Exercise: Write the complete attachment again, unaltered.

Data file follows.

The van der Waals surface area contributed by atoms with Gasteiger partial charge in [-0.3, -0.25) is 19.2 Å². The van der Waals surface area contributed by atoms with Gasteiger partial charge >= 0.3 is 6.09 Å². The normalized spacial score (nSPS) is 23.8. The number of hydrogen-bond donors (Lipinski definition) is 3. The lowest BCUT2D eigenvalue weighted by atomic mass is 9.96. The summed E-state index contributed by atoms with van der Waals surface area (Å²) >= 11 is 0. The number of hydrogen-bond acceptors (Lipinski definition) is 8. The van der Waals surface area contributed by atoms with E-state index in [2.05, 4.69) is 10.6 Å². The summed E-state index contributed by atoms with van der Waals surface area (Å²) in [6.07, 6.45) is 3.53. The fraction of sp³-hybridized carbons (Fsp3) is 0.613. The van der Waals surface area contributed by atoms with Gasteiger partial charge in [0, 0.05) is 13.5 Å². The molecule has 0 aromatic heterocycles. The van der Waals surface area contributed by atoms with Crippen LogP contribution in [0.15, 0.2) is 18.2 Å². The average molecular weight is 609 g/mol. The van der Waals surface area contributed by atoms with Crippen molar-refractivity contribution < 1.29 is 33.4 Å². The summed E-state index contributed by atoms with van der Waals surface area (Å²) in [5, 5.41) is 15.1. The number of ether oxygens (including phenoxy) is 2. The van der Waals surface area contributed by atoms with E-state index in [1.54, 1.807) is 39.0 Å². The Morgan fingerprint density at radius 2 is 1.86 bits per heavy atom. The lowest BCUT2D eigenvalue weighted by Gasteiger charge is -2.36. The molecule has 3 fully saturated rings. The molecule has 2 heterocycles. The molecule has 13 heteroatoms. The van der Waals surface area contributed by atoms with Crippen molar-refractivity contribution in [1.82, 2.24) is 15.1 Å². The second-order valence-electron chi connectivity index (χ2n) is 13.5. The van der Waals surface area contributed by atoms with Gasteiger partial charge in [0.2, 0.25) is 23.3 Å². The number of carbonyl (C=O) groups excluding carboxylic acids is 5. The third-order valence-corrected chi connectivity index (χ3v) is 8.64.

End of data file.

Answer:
The van der Waals surface area contributed by atoms with Gasteiger partial charge in [-0.3, -0.25) is 19.2 Å². The van der Waals surface area contributed by atoms with Gasteiger partial charge >= 0.3 is 6.09 Å². The normalized spacial score (nSPS) is 23.8. The number of hydrogen-bond donors (Lipinski definition) is 3. The lowest BCUT2D eigenvalue weighted by atomic mass is 9.96. The summed E-state index contributed by atoms with van der Waals surface area (Å²) >= 11 is 0. The number of hydrogen-bond acceptors (Lipinski definition) is 8. The van der Waals surface area contributed by atoms with E-state index in [2.05, 4.69) is 10.6 Å². The summed E-state index contributed by atoms with van der Waals surface area (Å²) in [6.07, 6.45) is 3.53. The fraction of sp³-hybridized carbons (Fsp3) is 0.613. The van der Waals surface area contributed by atoms with Gasteiger partial charge in [0, 0.05) is 13.5 Å². The molecule has 0 aromatic heterocycles. The van der Waals surface area contributed by atoms with Crippen LogP contribution in [0.15, 0.2) is 18.2 Å². The average molecular weight is 609 g/mol. The van der Waals surface area contributed by atoms with Crippen molar-refractivity contribution < 1.29 is 33.4 Å². The summed E-state index contributed by atoms with van der Waals surface area (Å²) in [5, 5.41) is 15.1. The number of ether oxygens (including phenoxy) is 2. The van der Waals surface area contributed by atoms with E-state index in [1.54, 1.807) is 39.0 Å². The Morgan fingerprint density at radius 2 is 1.86 bits per heavy atom. The lowest BCUT2D eigenvalue weighted by Gasteiger charge is -2.36. The molecule has 3 fully saturated rings. The molecule has 2 heterocycles. The molecule has 13 heteroatoms. The van der Waals surface area contributed by atoms with Crippen molar-refractivity contribution in [1.82, 2.24) is 15.1 Å². The second-order valence-electron chi connectivity index (χ2n) is 13.5. The van der Waals surface area contributed by atoms with Gasteiger partial charge in [0.2, 0.25) is 23.3 Å². The number of carbonyl (C=O) groups excluding carboxylic acids is 5. The third-order valence-corrected chi connectivity index (χ3v) is 8.64.